The Reproaches texts and the music to which the chants were set have an interesting and intricate history, melding western and eastern chant traditions. Victoria's setting is best understood with reference to this history, for although he strays entirely from the musical material of the Reproaches chants, he adheres unwaveringly to the form of the chant texts. Scholars have identified three chant traditions in the medieval manuscript sources for the Reproaches: 1) the Greater Reproaches, 2) the Trisagion, and 3) the Lesser Reproaches. The Greater Reproaches and the Trisagion ("three times holy") seem to reflect an earlier tradition, while the Lesser Reproaches are documented for the first time in Italian manuscripts from the early eleventh century.
The Greater Reproaches consist of a series of texts, "Popole meus...," "Quia eduxi te de terra...,""Quia eduxi te per desertum...," and finally "Quid ultra debui facere tibi..." which constitutes a series of questions posed by Christ to his people. All four of these texts are musically related in their chant forms; Victoria sets only one, "Popule meus...," to polyphony, leaving the other three texts as chant. These Greater Reproaches are traditionally sung in alternation with the Greek text of the Trisagion, a prayer for God's mercy, set to a chant generally thought to be of Byzantine origin. Victoria sets the Trisagion to polyphony, alternating this text with the second, third, and fourth texts of the Greater Reproaches. Victoria's setting of the Trisagion involves two separate choirs: the first chorus sings the Greek text, while a second chorus echoes the first with a Latin translation of the Greek. In our performance the second chorus is a solo quartet that is physically distanced from the larger group, giving the Latin portions of the text an ethereal echo-like quality.
The Lesser Reproaches, a series of shorter questions that adhere to the textural and musical patterns established in the Greater Reproaches, follow the three statements of the combined Trisagion and Greater Reproaches. The nine chant verses of the Lesser Reproaches alternate with the polyphonic popule meus, the first text of the Greater Reproaches.
The overall form of Victoria's Reproaches follows this pattern:
Greater Reproaches: Popule meus (polyphony)
Greater Reproaches: Quia eduxi te de terra (chant)
Trisagion: (polyphony with alternating choirs)
Greater Reproaches: Quia eduxi te per desertum (chant)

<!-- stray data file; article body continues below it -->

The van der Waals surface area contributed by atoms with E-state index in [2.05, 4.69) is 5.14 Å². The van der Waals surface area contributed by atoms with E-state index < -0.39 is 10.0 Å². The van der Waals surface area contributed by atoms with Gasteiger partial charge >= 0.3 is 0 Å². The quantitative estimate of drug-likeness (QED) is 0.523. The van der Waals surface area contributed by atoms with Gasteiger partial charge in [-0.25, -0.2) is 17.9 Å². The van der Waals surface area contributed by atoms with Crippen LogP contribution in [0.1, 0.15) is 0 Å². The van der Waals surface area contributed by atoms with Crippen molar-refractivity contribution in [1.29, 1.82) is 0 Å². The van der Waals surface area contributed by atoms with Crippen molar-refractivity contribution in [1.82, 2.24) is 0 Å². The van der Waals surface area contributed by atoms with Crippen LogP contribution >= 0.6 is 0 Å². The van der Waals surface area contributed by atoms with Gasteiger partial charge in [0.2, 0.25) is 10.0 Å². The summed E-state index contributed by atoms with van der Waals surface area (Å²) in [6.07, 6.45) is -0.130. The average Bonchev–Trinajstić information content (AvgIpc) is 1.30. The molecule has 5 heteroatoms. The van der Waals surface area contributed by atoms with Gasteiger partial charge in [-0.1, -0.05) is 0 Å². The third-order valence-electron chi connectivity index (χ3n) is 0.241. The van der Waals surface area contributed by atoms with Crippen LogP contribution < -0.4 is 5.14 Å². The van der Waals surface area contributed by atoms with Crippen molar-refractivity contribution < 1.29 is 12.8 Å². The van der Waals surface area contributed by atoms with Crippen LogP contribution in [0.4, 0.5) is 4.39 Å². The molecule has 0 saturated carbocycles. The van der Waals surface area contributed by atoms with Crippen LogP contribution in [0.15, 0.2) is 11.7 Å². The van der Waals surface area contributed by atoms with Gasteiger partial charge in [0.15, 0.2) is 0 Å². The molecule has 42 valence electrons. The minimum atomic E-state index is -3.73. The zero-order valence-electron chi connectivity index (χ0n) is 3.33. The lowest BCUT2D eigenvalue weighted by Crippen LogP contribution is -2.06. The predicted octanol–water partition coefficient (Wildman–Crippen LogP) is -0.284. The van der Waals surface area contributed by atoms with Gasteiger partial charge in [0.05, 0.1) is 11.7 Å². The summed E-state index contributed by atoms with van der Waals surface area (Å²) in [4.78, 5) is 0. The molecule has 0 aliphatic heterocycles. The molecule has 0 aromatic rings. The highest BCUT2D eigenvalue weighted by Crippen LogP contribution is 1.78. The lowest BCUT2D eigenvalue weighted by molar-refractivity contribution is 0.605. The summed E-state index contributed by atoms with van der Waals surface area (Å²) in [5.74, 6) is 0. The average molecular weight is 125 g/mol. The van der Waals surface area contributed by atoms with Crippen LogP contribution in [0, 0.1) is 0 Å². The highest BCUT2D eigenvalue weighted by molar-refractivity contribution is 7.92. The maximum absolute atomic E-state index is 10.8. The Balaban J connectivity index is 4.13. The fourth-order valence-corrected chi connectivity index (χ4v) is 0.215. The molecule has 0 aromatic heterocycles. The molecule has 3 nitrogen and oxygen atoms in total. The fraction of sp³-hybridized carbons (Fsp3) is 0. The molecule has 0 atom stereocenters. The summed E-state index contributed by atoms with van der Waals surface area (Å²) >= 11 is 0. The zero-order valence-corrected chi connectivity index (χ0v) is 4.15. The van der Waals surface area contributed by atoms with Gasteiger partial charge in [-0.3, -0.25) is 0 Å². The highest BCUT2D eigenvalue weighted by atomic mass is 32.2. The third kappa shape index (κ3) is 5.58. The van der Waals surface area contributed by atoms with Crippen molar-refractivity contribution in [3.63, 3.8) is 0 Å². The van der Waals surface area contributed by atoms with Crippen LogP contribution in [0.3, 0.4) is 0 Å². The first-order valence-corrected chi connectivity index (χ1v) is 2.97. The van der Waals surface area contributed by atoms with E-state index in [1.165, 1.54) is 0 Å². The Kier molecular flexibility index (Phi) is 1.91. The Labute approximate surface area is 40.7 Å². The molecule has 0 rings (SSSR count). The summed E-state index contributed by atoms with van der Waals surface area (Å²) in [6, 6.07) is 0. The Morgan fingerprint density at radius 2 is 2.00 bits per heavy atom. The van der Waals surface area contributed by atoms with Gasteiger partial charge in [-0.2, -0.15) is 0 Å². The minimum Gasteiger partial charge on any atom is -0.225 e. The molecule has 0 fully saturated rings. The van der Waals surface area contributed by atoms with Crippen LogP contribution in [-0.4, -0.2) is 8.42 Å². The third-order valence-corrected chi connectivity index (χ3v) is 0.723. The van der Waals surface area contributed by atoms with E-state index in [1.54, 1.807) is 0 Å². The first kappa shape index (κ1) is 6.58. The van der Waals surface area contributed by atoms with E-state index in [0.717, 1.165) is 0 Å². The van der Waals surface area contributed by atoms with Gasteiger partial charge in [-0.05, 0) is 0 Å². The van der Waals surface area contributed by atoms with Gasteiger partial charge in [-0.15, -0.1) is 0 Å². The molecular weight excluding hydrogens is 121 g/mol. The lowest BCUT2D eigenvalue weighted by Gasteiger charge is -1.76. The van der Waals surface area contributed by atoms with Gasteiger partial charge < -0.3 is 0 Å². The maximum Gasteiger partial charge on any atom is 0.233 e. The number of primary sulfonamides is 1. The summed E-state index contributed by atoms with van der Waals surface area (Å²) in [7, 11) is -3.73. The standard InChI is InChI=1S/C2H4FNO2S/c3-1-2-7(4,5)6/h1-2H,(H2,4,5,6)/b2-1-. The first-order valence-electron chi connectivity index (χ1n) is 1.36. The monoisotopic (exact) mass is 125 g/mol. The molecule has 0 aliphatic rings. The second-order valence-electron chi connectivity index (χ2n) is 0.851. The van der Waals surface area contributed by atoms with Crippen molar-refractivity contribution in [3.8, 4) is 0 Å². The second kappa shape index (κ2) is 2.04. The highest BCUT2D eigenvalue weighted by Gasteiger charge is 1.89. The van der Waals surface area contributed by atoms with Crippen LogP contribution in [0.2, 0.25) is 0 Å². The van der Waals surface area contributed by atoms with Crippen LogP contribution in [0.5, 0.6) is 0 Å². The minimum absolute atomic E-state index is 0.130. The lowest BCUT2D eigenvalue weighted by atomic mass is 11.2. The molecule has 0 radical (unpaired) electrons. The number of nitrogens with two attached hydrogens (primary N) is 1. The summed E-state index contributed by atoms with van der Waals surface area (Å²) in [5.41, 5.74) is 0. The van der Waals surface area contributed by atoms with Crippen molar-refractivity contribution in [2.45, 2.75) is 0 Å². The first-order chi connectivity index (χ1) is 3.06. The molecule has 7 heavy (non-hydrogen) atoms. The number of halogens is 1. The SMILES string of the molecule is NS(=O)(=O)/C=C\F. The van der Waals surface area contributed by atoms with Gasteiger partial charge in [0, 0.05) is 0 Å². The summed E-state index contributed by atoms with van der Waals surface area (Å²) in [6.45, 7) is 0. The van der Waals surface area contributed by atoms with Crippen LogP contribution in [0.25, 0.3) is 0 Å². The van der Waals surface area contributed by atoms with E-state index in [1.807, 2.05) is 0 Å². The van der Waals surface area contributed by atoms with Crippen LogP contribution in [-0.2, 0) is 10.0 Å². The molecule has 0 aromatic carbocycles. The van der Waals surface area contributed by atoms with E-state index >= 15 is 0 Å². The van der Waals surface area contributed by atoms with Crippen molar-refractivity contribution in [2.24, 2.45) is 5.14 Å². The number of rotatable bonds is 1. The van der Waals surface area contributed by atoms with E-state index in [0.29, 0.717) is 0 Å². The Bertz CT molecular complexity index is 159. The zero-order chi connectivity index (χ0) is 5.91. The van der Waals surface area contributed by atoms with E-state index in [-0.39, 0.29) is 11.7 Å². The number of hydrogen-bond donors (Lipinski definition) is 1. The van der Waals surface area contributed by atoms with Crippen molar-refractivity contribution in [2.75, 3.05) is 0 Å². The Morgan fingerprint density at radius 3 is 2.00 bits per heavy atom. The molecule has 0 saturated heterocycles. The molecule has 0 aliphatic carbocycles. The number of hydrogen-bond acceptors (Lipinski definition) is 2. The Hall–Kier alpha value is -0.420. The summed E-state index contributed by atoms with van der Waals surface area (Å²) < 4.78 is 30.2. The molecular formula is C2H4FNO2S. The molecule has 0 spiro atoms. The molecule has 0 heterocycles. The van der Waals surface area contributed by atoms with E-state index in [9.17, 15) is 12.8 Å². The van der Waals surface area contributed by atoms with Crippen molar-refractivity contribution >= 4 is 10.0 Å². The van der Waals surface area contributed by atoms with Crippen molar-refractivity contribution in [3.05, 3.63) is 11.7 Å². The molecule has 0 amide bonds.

Trisagion: (polyphony with alternating choirs)
Greater Reproaches: Quid ultra debui facere tibi (chant)
Trisagion: (polyphony with alternating choirs)
Lesser Reproaches: (chant alternating with polyphony)
Two versions of the Greater Reproaches and Trisagion appear on this recording. The first version presents the texts in their original Latin and Greek, while the second offers an English translation of the Latin portions but retains the Greek of the Trisagion. This second version is heard annually at the Church of the Advent. On this recording the Lesser Reproaches are sung in English, again reflecting standard practice at the Church of the Advent.
The plain, homophonic style of Victoria's setting is markedly different from the more freely-moving melismatic polyphonic style of most of his other works. The deliberate simplicity of the polyphony perfectly complements the stark beauty and repetition of the chants. For anyone listening to Victoria's Reproaches at the time that they were written, the polyphonic sections must have struck the ear with a touchingly personal newness. Although his setting is now centuries old, it retains an immediacy that perfectly evokes the raw emotion of these most painful of Holy Week texts.
--Noël Bisson, Ph.D.
The Church of the Advent
The Parish of the Advent in Boston was founded in 1844, to bring to America a practical realization of the reforms of the Oxford Movement. The Parish has always been a leader in the development of Anglo-Catholic ministry and liturgical practice.
Since its founding, the Parish of the Advent has always supported a choir of the highest quality, principally for the ornamentation of its worship services. At a time when Episcopal church music and liturgy were of notoriously low quality, the Advent was founded to set a finer example. The psalms have always been read from the most literate translations, and chanted to the ancient tones, occasionally ornamented by polyphonic formulas ("Anglican chant").
The Advent's music program, under Edith Ho, strives to maintain the highest standard of performance, informed insofar as possible current scholarly research. Anglican practice has always been able to borrow and subsume an almost irreconcilably various range of liturgical musics: Jewish, Orthodox, Roman Catholic, Protestant. The Church of the Advent continues this catholic tradition, maintaining one of the finest music programs in the Anglican Communion.
The Advent Choir on ARSIS recordings:
- ARSIS CD 113: Music by Francisco Guerrero (a Mass, several motets)
- ARSIS CD 118: Music bu Guillaume Dufay (two Masses, Magnificat setting)
- ARSIS CD 136: Music by Thomas Crecquillon, Volume I (a Mass and several motets)
- ARSIS CD 146: Music by Thomas Crecquillon, Volume II (another Mass, motets)
- ARSIS CD 149: Music by Tomás Luis de Victoria (Requiem & Reproaches)
- ARSIS CD160: Music by Jacobus Clemens non Papa
- ARSIS CD 165: Hieronymous Prætorius: Sacred Music for Double Chorus
- ARSIS SACD 400 Music by Pierre de Manchicourt, Volume I (a Mass, motets)
- ARSIS SACD 406 Music by Pierre de Manchicourt, Volume II (Requiem, motets)